Rosemann, Mount Carmel Win Award for Seniors Group Living Design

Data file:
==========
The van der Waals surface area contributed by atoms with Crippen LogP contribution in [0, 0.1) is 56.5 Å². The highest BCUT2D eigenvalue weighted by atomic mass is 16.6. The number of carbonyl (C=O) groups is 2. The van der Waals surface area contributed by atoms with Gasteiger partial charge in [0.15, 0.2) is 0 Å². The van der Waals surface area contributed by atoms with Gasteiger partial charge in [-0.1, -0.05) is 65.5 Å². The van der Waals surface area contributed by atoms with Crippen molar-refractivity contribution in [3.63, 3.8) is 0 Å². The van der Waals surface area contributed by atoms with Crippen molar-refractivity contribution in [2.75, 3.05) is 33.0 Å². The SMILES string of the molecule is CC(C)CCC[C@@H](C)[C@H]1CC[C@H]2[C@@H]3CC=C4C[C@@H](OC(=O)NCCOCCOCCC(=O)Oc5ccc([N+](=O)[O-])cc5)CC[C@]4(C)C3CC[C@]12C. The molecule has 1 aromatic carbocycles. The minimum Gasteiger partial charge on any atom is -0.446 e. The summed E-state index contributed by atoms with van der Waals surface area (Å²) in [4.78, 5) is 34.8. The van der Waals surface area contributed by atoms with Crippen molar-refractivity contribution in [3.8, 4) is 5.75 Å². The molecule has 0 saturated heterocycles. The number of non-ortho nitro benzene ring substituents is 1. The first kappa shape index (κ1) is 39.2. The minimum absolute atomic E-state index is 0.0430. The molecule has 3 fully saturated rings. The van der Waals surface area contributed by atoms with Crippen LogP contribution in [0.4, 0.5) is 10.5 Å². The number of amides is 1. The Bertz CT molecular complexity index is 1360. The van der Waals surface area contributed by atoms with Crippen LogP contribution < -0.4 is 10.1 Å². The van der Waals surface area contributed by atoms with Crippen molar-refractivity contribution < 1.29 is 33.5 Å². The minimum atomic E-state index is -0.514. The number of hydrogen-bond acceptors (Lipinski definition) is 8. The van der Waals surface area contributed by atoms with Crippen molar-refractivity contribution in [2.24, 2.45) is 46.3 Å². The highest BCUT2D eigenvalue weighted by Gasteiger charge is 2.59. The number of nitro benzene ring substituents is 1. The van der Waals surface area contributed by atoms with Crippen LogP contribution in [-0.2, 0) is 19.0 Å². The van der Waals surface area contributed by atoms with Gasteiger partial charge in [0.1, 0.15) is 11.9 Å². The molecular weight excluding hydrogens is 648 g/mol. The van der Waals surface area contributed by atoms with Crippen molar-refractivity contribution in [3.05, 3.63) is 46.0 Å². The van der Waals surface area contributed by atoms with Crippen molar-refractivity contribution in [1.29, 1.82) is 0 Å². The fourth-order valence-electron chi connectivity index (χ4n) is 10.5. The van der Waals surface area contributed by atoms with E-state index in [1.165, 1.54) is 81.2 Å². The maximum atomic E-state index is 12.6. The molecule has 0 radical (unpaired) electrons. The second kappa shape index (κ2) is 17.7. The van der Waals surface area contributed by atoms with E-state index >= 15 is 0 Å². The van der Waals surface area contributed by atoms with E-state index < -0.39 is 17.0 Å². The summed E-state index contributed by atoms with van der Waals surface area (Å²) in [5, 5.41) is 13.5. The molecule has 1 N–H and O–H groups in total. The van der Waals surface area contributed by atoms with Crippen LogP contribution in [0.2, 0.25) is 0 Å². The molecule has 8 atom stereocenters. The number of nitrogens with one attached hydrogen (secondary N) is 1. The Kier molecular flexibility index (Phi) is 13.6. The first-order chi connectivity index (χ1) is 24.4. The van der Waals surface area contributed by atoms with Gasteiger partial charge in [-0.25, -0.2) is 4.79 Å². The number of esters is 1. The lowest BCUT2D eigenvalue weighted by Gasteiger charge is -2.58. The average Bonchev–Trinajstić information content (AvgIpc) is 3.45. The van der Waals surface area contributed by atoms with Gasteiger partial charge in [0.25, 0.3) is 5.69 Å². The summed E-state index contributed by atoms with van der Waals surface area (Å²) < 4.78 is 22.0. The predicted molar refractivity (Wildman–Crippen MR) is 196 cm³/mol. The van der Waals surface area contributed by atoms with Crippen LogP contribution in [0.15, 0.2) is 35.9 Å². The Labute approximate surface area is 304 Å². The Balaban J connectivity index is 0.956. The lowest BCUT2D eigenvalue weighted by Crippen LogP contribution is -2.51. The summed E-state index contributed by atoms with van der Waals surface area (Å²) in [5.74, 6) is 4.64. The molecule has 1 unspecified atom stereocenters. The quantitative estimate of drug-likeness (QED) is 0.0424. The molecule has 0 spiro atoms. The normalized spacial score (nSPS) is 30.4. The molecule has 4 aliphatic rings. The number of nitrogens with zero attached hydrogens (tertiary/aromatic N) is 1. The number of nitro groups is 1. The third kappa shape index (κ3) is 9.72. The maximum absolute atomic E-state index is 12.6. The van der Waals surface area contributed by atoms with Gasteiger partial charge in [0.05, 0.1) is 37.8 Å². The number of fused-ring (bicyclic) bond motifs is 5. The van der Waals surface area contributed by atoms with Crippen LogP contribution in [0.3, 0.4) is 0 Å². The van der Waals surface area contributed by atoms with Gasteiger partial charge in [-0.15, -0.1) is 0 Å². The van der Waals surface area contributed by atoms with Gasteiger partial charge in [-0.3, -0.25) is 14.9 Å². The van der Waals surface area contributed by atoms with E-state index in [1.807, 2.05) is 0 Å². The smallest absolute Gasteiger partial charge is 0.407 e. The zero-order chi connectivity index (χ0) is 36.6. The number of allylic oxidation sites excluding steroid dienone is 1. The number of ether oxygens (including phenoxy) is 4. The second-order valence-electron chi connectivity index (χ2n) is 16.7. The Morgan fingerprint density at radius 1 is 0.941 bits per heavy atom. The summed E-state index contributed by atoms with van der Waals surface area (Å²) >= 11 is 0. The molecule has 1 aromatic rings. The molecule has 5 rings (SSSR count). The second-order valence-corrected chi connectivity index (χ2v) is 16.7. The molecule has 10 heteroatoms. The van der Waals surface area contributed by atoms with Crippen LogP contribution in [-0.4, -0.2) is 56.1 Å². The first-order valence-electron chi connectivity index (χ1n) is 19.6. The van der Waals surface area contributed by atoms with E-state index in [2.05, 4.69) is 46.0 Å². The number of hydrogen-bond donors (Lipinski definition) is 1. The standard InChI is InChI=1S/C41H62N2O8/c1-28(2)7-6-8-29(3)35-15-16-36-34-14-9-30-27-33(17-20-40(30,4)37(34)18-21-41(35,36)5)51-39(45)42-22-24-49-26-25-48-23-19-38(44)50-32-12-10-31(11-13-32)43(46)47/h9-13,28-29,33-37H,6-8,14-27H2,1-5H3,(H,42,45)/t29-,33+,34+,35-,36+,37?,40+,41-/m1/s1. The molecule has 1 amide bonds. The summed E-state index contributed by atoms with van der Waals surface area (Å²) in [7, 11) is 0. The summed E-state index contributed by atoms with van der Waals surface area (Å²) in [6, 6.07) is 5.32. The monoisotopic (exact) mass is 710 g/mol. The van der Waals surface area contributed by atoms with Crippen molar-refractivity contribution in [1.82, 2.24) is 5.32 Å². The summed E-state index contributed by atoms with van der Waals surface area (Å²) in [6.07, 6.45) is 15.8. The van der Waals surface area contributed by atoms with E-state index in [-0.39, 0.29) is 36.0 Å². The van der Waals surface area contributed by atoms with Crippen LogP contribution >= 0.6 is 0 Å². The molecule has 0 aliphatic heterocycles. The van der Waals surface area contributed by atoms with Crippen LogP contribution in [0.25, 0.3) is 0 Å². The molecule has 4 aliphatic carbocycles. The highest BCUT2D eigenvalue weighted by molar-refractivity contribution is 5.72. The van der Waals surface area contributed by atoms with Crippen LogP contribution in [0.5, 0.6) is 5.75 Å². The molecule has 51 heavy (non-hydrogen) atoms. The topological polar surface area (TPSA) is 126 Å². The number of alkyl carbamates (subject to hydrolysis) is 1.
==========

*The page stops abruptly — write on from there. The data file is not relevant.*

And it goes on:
By Anuradha Kher, Online News EditorSt. Louis, Mo.–The American Association of Homes and Services for the Aging Conference in Philadelphia, the American Institute of Architects and the IDEAS Institute have named Rosemann & Associates P.C. and Mount Carmel Senior Living as the winner of The Green House Design Charrette in the urban design category. Supported by the not-for-profit NCB Capital Impact organization, a Green House Project is a design concept for group residences where frail seniors live independently in a home-like environment while simultaneously receiving skilled nursing care.  “The theory is that providing more choices and an intimate, ‘home-like’ atmosphere supports an active living environment which can lead to a sense of meaning and fulfillment in one’s life,” says senior living design expert Nancy Rodney, AIA, LEED AP. The Green House Design Charrette involved teams from all over the country, categorized into professional and student teams. Each team was assigned one of three site types: urban, suburban, or rural. Rosemann was assigned the urban site and provided a design titled Garden in the City.  “Our design creates a connection to nature and community activity that is welcoming and familiar to senior residents,” says Rodney. “For frail seniors that are unable to get outside every day these connections are necessary for mental health and personal interest.”  Each design category received roughly 20 entries and was judged based on creativity, feasibility and its ability to capture the spirit of the Green House model.Though Green House homes are a fairly new concept among design professionals and care providers in the Midwest, Rodney says the idea is spreading. Currently, there is one Green House model community in Kansas, one in Ohio and three in Michigan. At the same time, the cost to participate in the Green House project is moving out of reach for many senior care providers.  “I do think that we will see a Green House community soon in our part of the Midwest,” she says. “This is because there are providers who feel the support offered by the program to develop a community is worth the cost.”